• Which brings us to the concept of treating your wife "good". One has to wonder what a man so close to 30 who tweets something like this considers "good" treatment. What is this "good"? Does he plan to cook for her? Get up with the kids? Always put the toilet seat down? Buy her whatever she wants? Or, who knows, perhaps the good life with Mr. Wonderful means a $4 million eight-carat purple diamond for any accidental humiliation at the hands of he and one of his "hoes". Hooray for apology diamonds!

  • Then there's the elephant in the room. If you've never treated one of your "old hoes" well, then how will you know how to treat your wife well? If your practice time is so brief that you really don't know what you're doing, how do you expect to play in the big game? My pastor always says that we should act like what we want to be. For instance, if you want to be a wife, act like a wife. If you want to be a husband, act like a husband. For someone who has been talking about how well he's going to treat this proverbial wife while using girls for sex and blatantly disrespecting them, how exactly does he expect to all of a sudden clean up his act and know how to behave towards the woman he loves?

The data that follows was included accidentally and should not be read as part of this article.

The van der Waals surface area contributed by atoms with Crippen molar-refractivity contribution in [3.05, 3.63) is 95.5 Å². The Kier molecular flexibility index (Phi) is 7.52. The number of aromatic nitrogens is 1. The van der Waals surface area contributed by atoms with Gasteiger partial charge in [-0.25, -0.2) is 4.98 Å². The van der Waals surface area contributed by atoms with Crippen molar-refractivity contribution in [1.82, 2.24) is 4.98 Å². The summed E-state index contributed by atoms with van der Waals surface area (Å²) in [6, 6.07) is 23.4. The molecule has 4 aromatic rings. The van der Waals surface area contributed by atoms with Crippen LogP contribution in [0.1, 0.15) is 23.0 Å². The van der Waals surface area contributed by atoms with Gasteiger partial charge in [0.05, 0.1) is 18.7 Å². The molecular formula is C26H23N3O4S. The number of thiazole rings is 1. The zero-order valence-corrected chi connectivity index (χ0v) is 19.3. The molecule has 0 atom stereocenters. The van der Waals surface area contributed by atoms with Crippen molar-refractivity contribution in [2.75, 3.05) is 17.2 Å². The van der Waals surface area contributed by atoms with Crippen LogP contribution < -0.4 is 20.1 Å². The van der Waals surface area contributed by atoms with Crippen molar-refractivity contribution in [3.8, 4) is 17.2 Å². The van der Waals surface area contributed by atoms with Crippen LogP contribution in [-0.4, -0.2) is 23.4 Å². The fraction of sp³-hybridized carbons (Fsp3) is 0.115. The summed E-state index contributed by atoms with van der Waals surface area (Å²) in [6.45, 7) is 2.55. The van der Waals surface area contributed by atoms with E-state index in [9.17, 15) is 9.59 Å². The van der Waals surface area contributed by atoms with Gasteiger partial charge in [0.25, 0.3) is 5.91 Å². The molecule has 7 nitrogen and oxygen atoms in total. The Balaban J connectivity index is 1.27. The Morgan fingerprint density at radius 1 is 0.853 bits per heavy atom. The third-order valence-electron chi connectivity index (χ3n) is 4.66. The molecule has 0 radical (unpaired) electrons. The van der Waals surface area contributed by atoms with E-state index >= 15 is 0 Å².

Sure, sure, you fall in love and you want to make that person happy. Something in you changes when you decide to make it official with someone. I get that completely. But in a marriage, there are dark days, bad days, days when you could kill the person to whom you've chained yourself. How exactly do you intend to deal with your wife when she's not the perfect woman you're undoubtedly envisioning? What happens in the moments she's weak or wrong? How will you speak to this woman if you currently spend all your time pretending [pretense is key because it takes effort and knowledge of wrongdoing to purposefully mislead] to be a gentleman while objectifying every girl you deal with and groundlessly calling them all kinds of bitches and hoes behind their backs? How will you behave as a husband in anger or hurt or disappointment? Will you, perhaps, continue to approach these matters as immaturely as you always have, flying off the handle and totally disrespecting the woman you've chosen as you have in past relationships?